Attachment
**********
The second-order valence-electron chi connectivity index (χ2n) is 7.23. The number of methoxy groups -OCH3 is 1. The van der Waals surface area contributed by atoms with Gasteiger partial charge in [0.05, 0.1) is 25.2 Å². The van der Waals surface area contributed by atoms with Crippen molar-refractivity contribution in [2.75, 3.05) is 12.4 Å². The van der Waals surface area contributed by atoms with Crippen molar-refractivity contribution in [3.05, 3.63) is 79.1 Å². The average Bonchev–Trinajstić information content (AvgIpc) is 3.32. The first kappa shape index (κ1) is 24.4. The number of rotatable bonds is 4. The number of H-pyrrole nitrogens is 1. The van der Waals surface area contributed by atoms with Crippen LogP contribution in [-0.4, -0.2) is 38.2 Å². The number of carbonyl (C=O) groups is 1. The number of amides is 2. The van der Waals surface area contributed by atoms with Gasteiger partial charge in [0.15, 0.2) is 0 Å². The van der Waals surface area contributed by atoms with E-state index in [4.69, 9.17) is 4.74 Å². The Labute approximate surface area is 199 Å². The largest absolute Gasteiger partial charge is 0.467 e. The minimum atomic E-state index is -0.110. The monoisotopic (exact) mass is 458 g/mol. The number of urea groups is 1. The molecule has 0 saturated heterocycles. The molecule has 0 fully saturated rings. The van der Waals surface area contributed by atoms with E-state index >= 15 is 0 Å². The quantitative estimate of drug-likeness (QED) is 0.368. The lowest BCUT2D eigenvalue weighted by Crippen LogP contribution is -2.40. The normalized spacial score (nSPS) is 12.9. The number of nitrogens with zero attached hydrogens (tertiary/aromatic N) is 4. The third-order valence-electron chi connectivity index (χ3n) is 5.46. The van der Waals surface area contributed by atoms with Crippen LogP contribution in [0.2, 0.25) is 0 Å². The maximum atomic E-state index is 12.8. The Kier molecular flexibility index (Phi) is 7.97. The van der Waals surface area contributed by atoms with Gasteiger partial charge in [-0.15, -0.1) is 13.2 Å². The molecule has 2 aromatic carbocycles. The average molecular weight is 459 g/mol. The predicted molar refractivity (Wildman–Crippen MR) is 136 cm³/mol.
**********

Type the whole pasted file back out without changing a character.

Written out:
The second-order valence-electron chi connectivity index (χ2n) is 7.23. The number of methoxy groups -OCH3 is 1. The van der Waals surface area contributed by atoms with Gasteiger partial charge in [0.05, 0.1) is 25.2 Å². The van der Waals surface area contributed by atoms with Crippen molar-refractivity contribution in [2.75, 3.05) is 12.4 Å². The van der Waals surface area contributed by atoms with Crippen molar-refractivity contribution in [3.05, 3.63) is 79.1 Å². The average Bonchev–Trinajstić information content (AvgIpc) is 3.32. The first kappa shape index (κ1) is 24.4. The number of rotatable bonds is 4. The number of H-pyrrole nitrogens is 1. The van der Waals surface area contributed by atoms with Crippen LogP contribution in [-0.4, -0.2) is 38.2 Å². The number of carbonyl (C=O) groups is 1. The number of amides is 2. The van der Waals surface area contributed by atoms with Gasteiger partial charge in [0.15, 0.2) is 0 Å². The van der Waals surface area contributed by atoms with E-state index in [4.69, 9.17) is 4.74 Å². The Labute approximate surface area is 199 Å². The largest absolute Gasteiger partial charge is 0.467 e. The minimum atomic E-state index is -0.110. The monoisotopic (exact) mass is 458 g/mol. The number of urea groups is 1. The molecule has 0 saturated heterocycles. The molecule has 0 fully saturated rings. The van der Waals surface area contributed by atoms with E-state index >= 15 is 0 Å². The quantitative estimate of drug-likeness (QED) is 0.368. The lowest BCUT2D eigenvalue weighted by Crippen LogP contribution is -2.40. The normalized spacial score (nSPS) is 12.9. The number of nitrogens with zero attached hydrogens (tertiary/aromatic N) is 4. The third-order valence-electron chi connectivity index (χ3n) is 5.46. The van der Waals surface area contributed by atoms with Crippen LogP contribution in [0.2, 0.25) is 0 Å². The maximum atomic E-state index is 12.8. The Kier molecular flexibility index (Phi) is 7.97. The van der Waals surface area contributed by atoms with Gasteiger partial charge in [-0.15, -0.1) is 13.2 Å². The molecule has 2 aromatic carbocycles. The average molecular weight is 459 g/mol. The predicted molar refractivity (Wildman–Crippen MR) is 136 cm³/mol.